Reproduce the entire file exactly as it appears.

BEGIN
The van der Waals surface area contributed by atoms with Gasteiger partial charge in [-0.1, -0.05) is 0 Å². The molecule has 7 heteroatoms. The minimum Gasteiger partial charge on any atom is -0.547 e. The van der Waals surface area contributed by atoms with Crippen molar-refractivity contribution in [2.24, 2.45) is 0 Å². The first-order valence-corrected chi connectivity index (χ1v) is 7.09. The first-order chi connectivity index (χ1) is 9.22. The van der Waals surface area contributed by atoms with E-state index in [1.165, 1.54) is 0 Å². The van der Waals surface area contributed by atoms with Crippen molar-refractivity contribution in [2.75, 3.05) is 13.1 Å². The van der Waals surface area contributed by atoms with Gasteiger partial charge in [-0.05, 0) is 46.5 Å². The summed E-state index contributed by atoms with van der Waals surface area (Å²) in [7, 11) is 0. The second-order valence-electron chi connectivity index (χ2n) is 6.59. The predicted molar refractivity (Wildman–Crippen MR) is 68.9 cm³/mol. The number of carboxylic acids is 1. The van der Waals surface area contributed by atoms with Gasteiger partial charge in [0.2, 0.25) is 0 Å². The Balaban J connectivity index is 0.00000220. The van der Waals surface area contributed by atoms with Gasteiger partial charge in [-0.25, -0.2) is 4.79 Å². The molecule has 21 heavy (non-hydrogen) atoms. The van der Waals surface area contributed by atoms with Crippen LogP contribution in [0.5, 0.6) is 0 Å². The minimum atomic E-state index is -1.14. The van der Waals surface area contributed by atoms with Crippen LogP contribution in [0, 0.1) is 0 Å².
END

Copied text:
The van der Waals surface area contributed by atoms with Gasteiger partial charge in [-0.1, -0.05) is 0 Å². The molecule has 7 heteroatoms. The minimum Gasteiger partial charge on any atom is -0.547 e. The van der Waals surface area contributed by atoms with Crippen molar-refractivity contribution in [2.24, 2.45) is 0 Å². The first-order valence-corrected chi connectivity index (χ1v) is 7.09. The first-order chi connectivity index (χ1) is 9.22. The van der Waals surface area contributed by atoms with E-state index in [1.165, 1.54) is 0 Å². The van der Waals surface area contributed by atoms with Crippen molar-refractivity contribution in [2.75, 3.05) is 13.1 Å². The van der Waals surface area contributed by atoms with Gasteiger partial charge in [-0.05, 0) is 46.5 Å². The summed E-state index contributed by atoms with van der Waals surface area (Å²) in [7, 11) is 0. The second-order valence-electron chi connectivity index (χ2n) is 6.59. The predicted molar refractivity (Wildman–Crippen MR) is 68.9 cm³/mol. The number of carboxylic acids is 1. The van der Waals surface area contributed by atoms with Gasteiger partial charge in [0.2, 0.25) is 0 Å². The Balaban J connectivity index is 0.00000220. The van der Waals surface area contributed by atoms with Gasteiger partial charge in [-0.25, -0.2) is 4.79 Å². The molecule has 21 heavy (non-hydrogen) atoms. The van der Waals surface area contributed by atoms with Crippen LogP contribution in [0.5, 0.6) is 0 Å². The minimum atomic E-state index is -1.14. The van der Waals surface area contributed by atoms with Crippen LogP contribution in [0, 0.1) is 0 Å².